eP053: Detection of rare and novel fusions in pediatric B-Lymphoblastic Leukemia (B-ALL) by capture-based transcriptome sequencing (RNA-Seq)


      Numerous newly recognized clinically significant genetic markers in B-lymphoblastic leukemia (B-ALL) that are being incorporated into the next edition of the World Health Organization (WHO) classification cannot be detected by routine karyotype and fluorescence in situ hybridization (FISH) analyses. For example, EPOR and CRLF2 rearrangements associated with the BCR-ABL1 (Philadelphia)-like subtype of B-ALL and abnormalities which define DUX4-upregulated subtype of the disease, remain undetected by standard cytogenetic evaluation. At Children’s Hospital of Los Angeles (CHLA) we incorporate Chromosomal Microarray (CMA) and a custom next-generation sequencing (NGS) panel (OncoKids) into routine clinical assessment for hematologic malignancies. However, even after this comprehensive evaluation, the primary genetic driver remains unknown in up to 15% of our B-ALL cases. We hypothesized that capture-based transcriptome sequencing (RNA-Seq) and, in selected cases, confirmatory Optical Genome Mapping (OGM), could be used to identify clinically significant oncogenic fusions missed by our routine multi-modal B-ALL testing.


      This study of archival clinical material included 53 pediatric B-ALL cases in which the genetic driver remained unknown after clinical karyotyping, FISH, CMA, and OncoKids analyses. RNA-Seq was conducted by enrichment with the Twist Comprehensive Exome capture probes set, followed by sequencing on the NextSeq or HiSeq instrument (Illumina, Inc., San Diego, CA). Data analysis for detection of abnormal gene fusions utilized a NGS analysis pipeline that incorporated Fusion Catcher, Dragen, STARfusion, and Arriba. Gene expression measurements were obtained using featureCounts. Normalized expression levels for the DUX4 gene were evaluated by comparison with B-ALL samples that were known to contain or lack oncogenic DUX4 rearrangements. Selected novel fusions detected by RNA-Seq were confirmed by OGM, a novel platform for high-resolution, genome-wide detection of copy number abnormalities and balanced chromosomal rearrangements, performed at the Bionano Genomics Service Laboratory (Bionano Genomics, San Diego, CA).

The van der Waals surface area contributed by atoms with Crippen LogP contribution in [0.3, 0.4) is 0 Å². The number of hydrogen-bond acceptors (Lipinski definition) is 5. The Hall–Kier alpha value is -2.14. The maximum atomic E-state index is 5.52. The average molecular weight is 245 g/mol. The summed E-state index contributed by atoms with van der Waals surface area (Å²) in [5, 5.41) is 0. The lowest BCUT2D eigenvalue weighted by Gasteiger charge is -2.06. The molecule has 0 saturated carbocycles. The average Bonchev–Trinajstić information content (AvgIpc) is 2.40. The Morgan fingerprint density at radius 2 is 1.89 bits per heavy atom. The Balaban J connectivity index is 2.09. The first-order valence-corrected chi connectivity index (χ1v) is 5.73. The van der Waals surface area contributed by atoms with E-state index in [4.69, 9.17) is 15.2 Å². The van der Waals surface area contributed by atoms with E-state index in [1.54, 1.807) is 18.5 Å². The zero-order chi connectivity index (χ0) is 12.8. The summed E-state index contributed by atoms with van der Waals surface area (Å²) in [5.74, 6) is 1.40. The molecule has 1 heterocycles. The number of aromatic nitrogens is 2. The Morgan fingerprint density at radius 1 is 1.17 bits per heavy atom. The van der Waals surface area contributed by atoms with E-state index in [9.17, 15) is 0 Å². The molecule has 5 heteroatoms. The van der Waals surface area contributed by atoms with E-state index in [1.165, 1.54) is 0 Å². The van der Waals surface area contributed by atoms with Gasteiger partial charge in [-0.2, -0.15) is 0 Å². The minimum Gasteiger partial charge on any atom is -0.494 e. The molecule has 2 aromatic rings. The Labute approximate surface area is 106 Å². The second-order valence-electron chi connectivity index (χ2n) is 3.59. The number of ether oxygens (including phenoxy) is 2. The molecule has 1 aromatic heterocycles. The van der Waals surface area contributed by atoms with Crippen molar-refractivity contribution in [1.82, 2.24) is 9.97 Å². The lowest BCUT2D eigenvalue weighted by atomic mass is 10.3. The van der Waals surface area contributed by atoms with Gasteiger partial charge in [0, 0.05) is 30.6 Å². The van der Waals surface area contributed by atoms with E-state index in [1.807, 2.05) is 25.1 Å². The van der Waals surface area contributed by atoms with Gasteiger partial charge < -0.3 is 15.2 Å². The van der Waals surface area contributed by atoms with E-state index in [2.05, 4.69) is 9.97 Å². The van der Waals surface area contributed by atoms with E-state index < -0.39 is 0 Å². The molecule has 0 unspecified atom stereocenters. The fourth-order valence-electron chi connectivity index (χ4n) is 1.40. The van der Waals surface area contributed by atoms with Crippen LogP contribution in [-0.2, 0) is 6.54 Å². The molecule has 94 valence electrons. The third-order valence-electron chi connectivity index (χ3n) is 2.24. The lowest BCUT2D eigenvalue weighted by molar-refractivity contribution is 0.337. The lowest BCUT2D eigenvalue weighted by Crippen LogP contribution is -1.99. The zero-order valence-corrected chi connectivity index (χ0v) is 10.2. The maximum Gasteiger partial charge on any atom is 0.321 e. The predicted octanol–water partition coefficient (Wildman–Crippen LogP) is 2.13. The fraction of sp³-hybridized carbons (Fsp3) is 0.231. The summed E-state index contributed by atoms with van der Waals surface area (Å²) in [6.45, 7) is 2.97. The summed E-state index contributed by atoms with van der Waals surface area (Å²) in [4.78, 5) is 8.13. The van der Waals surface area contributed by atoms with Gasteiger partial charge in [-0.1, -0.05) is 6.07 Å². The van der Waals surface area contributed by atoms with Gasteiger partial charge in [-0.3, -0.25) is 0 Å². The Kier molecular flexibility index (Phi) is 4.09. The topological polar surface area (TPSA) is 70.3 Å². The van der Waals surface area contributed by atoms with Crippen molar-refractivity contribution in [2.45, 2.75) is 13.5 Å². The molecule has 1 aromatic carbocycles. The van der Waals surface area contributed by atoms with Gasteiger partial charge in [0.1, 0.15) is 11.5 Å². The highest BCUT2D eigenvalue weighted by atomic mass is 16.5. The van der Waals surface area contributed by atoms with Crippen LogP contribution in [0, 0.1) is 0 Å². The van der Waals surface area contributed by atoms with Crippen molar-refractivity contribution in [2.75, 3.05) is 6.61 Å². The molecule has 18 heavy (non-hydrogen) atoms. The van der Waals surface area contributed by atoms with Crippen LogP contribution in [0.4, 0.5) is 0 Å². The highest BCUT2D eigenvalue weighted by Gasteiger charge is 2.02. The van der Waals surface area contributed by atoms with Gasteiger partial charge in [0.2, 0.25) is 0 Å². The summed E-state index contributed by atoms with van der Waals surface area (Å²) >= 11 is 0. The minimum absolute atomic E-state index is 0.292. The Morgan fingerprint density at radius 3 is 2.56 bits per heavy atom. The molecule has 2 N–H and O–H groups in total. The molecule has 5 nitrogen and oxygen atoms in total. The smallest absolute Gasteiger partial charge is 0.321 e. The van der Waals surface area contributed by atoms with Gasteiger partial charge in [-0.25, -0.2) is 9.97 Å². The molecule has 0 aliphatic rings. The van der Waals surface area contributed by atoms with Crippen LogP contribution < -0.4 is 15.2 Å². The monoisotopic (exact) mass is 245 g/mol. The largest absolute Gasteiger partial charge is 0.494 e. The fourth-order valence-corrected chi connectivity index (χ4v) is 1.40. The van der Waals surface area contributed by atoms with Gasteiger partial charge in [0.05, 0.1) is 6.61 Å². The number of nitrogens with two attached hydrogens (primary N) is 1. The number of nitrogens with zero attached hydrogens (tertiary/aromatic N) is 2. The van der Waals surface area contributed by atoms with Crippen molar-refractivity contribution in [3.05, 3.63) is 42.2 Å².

RNA-Seq identified rare, previously described B-ALL fusions in 8/53 cases, and IGH rearrangements in 5/53 cases. In addition, RNA-Seq revealed novel fusions in 6/53 cases. Overall, confirmed or putative oncogenic drivers were identified in 19/53 (36%) B-ALLs. Recently described genetic subtypes identified in our cohort included MEF2D fusions with different partner genes (BCL9, FOXJ2, and SS18) in 4 cases, and EP300-ZNF384, TCF3-PBX1, SPTBN1-PDGFRB, and ACIN1-NUTM1 fusions in one case each. The detected IGH rearrangements were IGH-CEBPA (1 case), IGH-IL3 (1 case), and IGH-DUX4 (3 cases). The IGH-DUX4 rearrangements were confirmed by DUX4 overexpression. Finally, the novel candidate fusions in 6 cases included two JAK2 fusions with previously unreported partner genes (RBM26 and STRBP), both of which were confirmed by OGM, and PAX5-HIPK3, ETV6-MFN2, ZMYND8-PDGFRB and BACH2-ATRX fusions for which confirmation is in progress.


      In this retrospective study, RNA-Seq detected clinically significant gene fusions or IGH rearrangements in 13/53 (24.5%) of the cases which had remained negative after comprehensive clinical testing. These detected fusions define specific genetic subtypes of B-ALL and represent important prognostic markers. We also demonstrate the clinical utility of OGM, a novel technology, in confirming RNA-Seq findings. Furthermore, the assays allowed the discovery of 6 novel candidate fusions, including JAK2 fusions, which are associated with the BCR-ABL1 (Philadelphia)-like subtype of B-ALL and may predict response to treatment with JAK2 inhibitors. Our results support the diagnostic and research utility of RNA-Seq in pediatric B-ALL. Considering the heterogeneity of oncogenic fusions and rapid discovery of novel fusion partners, we propose that non-targeted transcriptome sequencing may be superior to targeted, fixed-content fusion panels in clinical B-ALL testing.